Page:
Scattered in vivacious colors, a thousand was not enough, but would’ve a thousand paper cranes healed you, done anything? I guess they weren’t for you, they were for me, to keep my hands busy as your eyes glassed over and the pain meds kicked in; they stopped me from crying out from asking, why you didn’t even try to heal, for you, for me. I leaned over your bedside the paper cranes around us and you gave me a half grin with your dimpled cheek, somehow there when all other reserves of flesh were gone; then you were gone before I could memorize your last smile.
It was difficult living on the farm, being cutt-off from other people when there was a blinding snow storm for days. Marion felt the numbing loneliness deeply and her husband James only amplified her sense of isolation.
They were still a relatively young couple but James made her feel as if she were old, dull, and boring. He barely acknowledged Marion except when he wanted food. He hadn’t actually conversed with Marion for what felt like years.
She observed as James lived alone in his head, always ignoring her attempts to talk. As the harsh winds and snow isolated them in the farmhouse, James isolated Marion in their marriage.
When the blizzard ended, Marion had had enough. She peered at James one last time and left. She drove to the nearest city and caught a flight home.
Day 22 Prompt: Dangerous “Some things are obviously dangerous, like walking too close to a cliff, and other things, not so much. Free write for ten minutes exploring what is obviously dangerous, not so much, and what dangerous means to you. You could turn this into a rant poem, especially given the times.”
There is always present danger
There is always a need for caution
Caution is necessary
Caution keeps us alive
Alive isn’t enough
Alive means we need to be safe
Safe is a cloudy dream
Safe is an illusion
Illusions we love because they hide cold hard facts
Illusions keep us content
Content is all we can ask to be
Content not to be in danger
Danger hides and danger runs
Danger is wicked and tricky
Tricky because danger is not not upfront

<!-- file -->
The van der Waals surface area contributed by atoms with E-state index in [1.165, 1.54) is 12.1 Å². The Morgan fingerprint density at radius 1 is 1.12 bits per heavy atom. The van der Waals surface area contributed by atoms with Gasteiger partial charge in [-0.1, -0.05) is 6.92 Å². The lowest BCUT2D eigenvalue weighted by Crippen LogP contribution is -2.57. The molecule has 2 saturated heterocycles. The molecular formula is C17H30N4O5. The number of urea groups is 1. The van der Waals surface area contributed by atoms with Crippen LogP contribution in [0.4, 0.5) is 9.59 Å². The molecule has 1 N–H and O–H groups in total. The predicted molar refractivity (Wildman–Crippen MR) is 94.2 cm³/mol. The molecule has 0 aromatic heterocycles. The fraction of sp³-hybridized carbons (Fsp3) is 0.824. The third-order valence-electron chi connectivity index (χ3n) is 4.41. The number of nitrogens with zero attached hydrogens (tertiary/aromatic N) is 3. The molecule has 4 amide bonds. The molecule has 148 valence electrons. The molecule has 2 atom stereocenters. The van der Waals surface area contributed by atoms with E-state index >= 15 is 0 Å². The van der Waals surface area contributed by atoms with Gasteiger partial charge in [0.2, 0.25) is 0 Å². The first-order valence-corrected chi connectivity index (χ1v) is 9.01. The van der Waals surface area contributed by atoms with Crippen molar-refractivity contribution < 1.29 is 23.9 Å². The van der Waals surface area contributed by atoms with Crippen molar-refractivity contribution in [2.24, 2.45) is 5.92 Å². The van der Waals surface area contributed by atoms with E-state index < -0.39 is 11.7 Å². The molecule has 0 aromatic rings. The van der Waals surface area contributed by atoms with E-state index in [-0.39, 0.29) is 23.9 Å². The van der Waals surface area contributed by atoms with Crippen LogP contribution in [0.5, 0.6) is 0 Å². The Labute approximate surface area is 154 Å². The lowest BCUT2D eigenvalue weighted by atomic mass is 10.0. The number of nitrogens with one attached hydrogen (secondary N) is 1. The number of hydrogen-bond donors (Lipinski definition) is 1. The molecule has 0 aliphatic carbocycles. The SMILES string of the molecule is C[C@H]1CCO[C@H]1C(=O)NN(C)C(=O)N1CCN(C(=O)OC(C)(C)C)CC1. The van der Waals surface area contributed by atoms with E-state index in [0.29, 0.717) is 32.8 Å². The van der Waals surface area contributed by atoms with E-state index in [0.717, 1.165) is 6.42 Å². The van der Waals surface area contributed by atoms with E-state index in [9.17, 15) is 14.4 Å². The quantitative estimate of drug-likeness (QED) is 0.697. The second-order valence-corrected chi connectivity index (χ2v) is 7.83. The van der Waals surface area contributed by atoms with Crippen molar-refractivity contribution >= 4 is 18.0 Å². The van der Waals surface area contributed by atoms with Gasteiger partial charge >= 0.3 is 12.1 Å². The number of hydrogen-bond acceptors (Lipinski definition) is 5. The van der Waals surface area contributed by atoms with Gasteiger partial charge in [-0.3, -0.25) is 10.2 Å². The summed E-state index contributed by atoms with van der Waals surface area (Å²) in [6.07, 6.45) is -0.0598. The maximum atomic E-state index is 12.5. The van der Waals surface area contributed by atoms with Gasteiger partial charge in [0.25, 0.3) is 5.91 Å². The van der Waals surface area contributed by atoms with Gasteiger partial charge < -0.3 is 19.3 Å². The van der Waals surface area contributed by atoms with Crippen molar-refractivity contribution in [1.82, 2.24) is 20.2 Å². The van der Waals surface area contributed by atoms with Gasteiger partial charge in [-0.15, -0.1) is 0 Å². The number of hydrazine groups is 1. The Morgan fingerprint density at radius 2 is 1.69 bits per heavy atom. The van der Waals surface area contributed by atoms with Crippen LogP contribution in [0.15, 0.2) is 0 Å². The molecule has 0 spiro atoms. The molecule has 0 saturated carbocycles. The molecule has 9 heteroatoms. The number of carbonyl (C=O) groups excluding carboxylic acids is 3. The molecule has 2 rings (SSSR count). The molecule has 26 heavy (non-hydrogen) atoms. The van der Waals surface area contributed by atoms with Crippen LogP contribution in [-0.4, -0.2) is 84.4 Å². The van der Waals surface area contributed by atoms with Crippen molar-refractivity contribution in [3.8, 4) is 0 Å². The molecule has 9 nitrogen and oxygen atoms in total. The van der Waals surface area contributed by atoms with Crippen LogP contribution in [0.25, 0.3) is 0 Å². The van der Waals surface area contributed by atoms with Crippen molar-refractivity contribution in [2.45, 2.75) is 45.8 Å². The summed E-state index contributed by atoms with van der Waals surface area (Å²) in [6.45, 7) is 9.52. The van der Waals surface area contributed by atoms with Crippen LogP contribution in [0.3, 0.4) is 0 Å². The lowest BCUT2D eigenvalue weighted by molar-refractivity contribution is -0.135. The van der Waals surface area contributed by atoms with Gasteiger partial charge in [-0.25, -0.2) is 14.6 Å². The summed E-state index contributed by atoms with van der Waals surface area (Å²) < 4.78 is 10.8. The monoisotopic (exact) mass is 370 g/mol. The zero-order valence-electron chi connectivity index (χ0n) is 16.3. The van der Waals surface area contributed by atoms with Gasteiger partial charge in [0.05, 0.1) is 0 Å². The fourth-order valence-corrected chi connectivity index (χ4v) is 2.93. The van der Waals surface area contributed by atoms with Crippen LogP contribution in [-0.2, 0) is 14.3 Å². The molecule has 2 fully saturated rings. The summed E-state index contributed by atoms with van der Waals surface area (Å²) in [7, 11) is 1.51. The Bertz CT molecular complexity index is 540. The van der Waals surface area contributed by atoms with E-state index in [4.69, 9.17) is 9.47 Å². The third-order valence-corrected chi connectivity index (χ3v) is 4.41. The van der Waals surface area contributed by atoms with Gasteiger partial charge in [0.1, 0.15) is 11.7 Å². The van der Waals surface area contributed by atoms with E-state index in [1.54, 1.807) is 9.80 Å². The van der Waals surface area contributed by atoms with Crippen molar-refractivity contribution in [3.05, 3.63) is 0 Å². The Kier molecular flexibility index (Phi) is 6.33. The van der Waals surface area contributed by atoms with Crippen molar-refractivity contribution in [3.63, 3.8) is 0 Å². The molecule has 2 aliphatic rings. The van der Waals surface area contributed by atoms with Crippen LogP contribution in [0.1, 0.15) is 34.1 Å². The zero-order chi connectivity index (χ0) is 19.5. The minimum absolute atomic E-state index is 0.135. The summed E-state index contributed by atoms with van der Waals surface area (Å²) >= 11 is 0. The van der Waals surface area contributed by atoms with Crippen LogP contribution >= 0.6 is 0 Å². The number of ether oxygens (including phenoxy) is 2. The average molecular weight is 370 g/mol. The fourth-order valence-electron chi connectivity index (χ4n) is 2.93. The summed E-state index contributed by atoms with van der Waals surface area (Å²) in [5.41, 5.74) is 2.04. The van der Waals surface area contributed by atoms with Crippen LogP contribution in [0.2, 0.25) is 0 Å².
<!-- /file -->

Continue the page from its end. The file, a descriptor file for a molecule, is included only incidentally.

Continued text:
Tricky because danger bides its time
Time waiting to harm us
Time waiting to strike and destroy
Destroying lives with vengeance
Destroying hearts with humourless mirth
Mirth –does it exist in harsh circumstances?
Mirth is it possible when tomorrow could be–
Be the end of life’s dreams?
Be the end of life without heart sight?
Sight to see the world shatter as glass
Sight to see how lost we are in the world
World where we wander feeling hopeless
World where we’re crushed by despair
Despair slips in and brings us to tears
Despair is a weapon danger employes
Employes to target are last reserves
Employes as those serving him as soldiers
Soldiers, mercenaries, to do the bloody work
Soldiers blinded by their own greed
Greed for money until it’s set a flame
Greed for money, not seeing –it’s only paper
Paper, the German Mark in the 1930’s, in suitcases
Paper marks, thousands were worthless
Worthlessness, don’t ever feel unwanted
Worthful, you’re as precious stones
Stones judgemental people throw
Stoning the accused sinner
Sinners we all are, it can’t be helped
Sinner –let he with the least sin cast the stone first
“I love that you can find spirals from the tiniest places (our DNA) to massive expanses (the Milky Way) and everywhere in between. Free write about spiraling and see where you go – do you spiral up or down? Find where this word takes you and go from there.”
When I take a vacation, I like to have a nice room to stay in. I like a clean hotel or AirBnB room/apartment, with a comfortable mattress and enough soft blankets and pillows.
This has been vital to me in the last eight-years as it never was before because my body can’t handle an entire day out. In the mid-afternoon after walking around and exploring, I need to rest before evening activities. I need to crawl into bed and sleep or watch TV.
To be honest, the best bed in the entire world, is my bed in my room at home.
Tanka is a classic form of Japanese poetry related to the haiku with five unrhymed lines of five, seven, five, seven, and seven syllables. (5, 7, 5, 7, 7)
The 5/7/5/7/7 rule is rumored to have been made up for school children to understand and learn this type of poetry. For an in depth description of Tanka, please visit the Shadow Poetry Japanese Poetry Tanka section.
Please see Shadow Poetry for more information on this form of poetry.